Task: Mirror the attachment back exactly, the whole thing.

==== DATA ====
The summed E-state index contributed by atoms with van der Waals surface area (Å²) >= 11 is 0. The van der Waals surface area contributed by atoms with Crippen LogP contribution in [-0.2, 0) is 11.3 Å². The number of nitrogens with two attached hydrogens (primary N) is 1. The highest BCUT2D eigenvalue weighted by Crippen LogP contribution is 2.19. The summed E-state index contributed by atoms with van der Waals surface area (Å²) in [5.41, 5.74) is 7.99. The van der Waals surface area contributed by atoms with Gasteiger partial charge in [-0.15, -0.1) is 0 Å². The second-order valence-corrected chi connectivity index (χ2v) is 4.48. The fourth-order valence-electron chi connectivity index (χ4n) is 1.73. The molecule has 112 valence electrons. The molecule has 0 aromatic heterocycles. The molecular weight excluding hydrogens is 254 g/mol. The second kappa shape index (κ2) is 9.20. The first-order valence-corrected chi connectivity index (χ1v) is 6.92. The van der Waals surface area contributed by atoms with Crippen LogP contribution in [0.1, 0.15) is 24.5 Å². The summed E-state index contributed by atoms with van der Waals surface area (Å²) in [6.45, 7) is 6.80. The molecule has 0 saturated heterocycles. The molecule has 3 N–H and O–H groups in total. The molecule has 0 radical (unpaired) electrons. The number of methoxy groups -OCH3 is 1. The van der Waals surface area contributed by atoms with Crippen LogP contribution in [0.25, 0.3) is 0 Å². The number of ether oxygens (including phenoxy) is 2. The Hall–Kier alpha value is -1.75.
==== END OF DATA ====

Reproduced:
The summed E-state index contributed by atoms with van der Waals surface area (Å²) >= 11 is 0. The van der Waals surface area contributed by atoms with Crippen LogP contribution in [-0.2, 0) is 11.3 Å². The number of nitrogens with two attached hydrogens (primary N) is 1. The highest BCUT2D eigenvalue weighted by Crippen LogP contribution is 2.19. The summed E-state index contributed by atoms with van der Waals surface area (Å²) in [5.41, 5.74) is 7.99. The van der Waals surface area contributed by atoms with Gasteiger partial charge in [-0.15, -0.1) is 0 Å². The second-order valence-corrected chi connectivity index (χ2v) is 4.48. The fourth-order valence-electron chi connectivity index (χ4n) is 1.73. The molecule has 112 valence electrons. The molecule has 0 aromatic heterocycles. The molecular weight excluding hydrogens is 254 g/mol. The second kappa shape index (κ2) is 9.20. The first-order valence-corrected chi connectivity index (χ1v) is 6.92. The van der Waals surface area contributed by atoms with Crippen LogP contribution in [0.1, 0.15) is 24.5 Å². The summed E-state index contributed by atoms with van der Waals surface area (Å²) in [6.45, 7) is 6.80. The molecule has 0 saturated heterocycles. The molecule has 3 N–H and O–H groups in total. The molecule has 0 radical (unpaired) electrons. The number of methoxy groups -OCH3 is 1. The van der Waals surface area contributed by atoms with Crippen LogP contribution in [0.25, 0.3) is 0 Å². The number of ether oxygens (including phenoxy) is 2. The Hall–Kier alpha value is -1.75.